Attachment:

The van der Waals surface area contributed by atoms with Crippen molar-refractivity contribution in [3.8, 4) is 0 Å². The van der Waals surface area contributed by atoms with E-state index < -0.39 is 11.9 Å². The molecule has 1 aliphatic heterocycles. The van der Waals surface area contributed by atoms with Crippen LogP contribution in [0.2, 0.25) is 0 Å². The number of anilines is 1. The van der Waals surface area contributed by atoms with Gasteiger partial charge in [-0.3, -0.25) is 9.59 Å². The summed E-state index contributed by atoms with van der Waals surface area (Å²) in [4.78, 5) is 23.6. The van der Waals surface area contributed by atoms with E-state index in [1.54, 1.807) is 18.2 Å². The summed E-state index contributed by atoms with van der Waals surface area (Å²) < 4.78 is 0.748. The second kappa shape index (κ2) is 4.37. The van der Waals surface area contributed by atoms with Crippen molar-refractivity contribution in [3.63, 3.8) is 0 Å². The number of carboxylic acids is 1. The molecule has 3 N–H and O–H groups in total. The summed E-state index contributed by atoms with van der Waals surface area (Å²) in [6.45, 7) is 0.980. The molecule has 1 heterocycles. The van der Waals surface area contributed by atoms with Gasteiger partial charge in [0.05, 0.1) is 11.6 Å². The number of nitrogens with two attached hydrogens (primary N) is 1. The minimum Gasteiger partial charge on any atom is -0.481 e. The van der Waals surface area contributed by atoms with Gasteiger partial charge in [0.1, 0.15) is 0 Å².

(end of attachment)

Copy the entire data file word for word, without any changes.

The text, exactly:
The van der Waals surface area contributed by atoms with Crippen molar-refractivity contribution in [3.8, 4) is 0 Å². The van der Waals surface area contributed by atoms with E-state index < -0.39 is 11.9 Å². The molecule has 1 aliphatic heterocycles. The van der Waals surface area contributed by atoms with Crippen LogP contribution in [0.2, 0.25) is 0 Å². The number of anilines is 1. The van der Waals surface area contributed by atoms with Gasteiger partial charge in [-0.3, -0.25) is 9.59 Å². The summed E-state index contributed by atoms with van der Waals surface area (Å²) in [4.78, 5) is 23.6. The van der Waals surface area contributed by atoms with E-state index in [1.54, 1.807) is 18.2 Å². The summed E-state index contributed by atoms with van der Waals surface area (Å²) < 4.78 is 0.748. The second kappa shape index (κ2) is 4.37. The van der Waals surface area contributed by atoms with Crippen molar-refractivity contribution in [3.63, 3.8) is 0 Å². The number of carboxylic acids is 1. The molecule has 3 N–H and O–H groups in total. The summed E-state index contributed by atoms with van der Waals surface area (Å²) in [6.45, 7) is 0.980. The molecule has 1 heterocycles. The van der Waals surface area contributed by atoms with Gasteiger partial charge in [0.05, 0.1) is 11.6 Å². The number of nitrogens with two attached hydrogens (primary N) is 1. The minimum Gasteiger partial charge on any atom is -0.481 e. The van der Waals surface area contributed by atoms with Gasteiger partial charge in [0.1, 0.15) is 0 Å².